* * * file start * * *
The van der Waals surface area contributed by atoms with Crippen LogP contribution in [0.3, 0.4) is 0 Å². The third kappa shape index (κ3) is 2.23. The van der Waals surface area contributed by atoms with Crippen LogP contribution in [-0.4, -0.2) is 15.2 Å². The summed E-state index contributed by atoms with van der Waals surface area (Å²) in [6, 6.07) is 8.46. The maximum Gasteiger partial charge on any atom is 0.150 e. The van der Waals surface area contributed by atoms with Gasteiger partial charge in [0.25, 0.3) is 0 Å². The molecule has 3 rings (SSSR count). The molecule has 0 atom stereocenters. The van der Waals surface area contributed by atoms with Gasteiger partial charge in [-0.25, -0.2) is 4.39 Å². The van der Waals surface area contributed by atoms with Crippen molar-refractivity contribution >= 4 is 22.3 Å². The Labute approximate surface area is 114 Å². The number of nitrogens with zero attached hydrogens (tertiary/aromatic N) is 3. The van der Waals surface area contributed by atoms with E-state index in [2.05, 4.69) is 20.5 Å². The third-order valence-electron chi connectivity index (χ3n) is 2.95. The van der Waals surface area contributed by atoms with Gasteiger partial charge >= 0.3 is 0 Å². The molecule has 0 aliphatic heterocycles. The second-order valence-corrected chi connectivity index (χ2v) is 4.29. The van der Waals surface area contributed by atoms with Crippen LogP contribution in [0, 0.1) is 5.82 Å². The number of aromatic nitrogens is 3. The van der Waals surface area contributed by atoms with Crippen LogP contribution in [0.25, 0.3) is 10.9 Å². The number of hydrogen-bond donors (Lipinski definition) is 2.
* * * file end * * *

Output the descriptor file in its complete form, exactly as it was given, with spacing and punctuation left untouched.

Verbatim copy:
The van der Waals surface area contributed by atoms with Crippen LogP contribution in [0.3, 0.4) is 0 Å². The third kappa shape index (κ3) is 2.23. The van der Waals surface area contributed by atoms with Crippen LogP contribution in [-0.4, -0.2) is 15.2 Å². The summed E-state index contributed by atoms with van der Waals surface area (Å²) in [6, 6.07) is 8.46. The maximum Gasteiger partial charge on any atom is 0.150 e. The van der Waals surface area contributed by atoms with Gasteiger partial charge in [0.25, 0.3) is 0 Å². The molecule has 3 rings (SSSR count). The molecule has 0 atom stereocenters. The van der Waals surface area contributed by atoms with Gasteiger partial charge in [-0.25, -0.2) is 4.39 Å². The van der Waals surface area contributed by atoms with Crippen molar-refractivity contribution >= 4 is 22.3 Å². The Labute approximate surface area is 114 Å². The number of nitrogens with zero attached hydrogens (tertiary/aromatic N) is 3. The van der Waals surface area contributed by atoms with E-state index in [2.05, 4.69) is 20.5 Å². The third-order valence-electron chi connectivity index (χ3n) is 2.95. The van der Waals surface area contributed by atoms with Gasteiger partial charge >= 0.3 is 0 Å². The molecule has 0 aliphatic heterocycles. The second-order valence-corrected chi connectivity index (χ2v) is 4.29. The van der Waals surface area contributed by atoms with Crippen LogP contribution in [0, 0.1) is 5.82 Å². The number of aromatic nitrogens is 3. The van der Waals surface area contributed by atoms with Crippen LogP contribution in [0.25, 0.3) is 10.9 Å². The number of hydrogen-bond donors (Lipinski definition) is 2.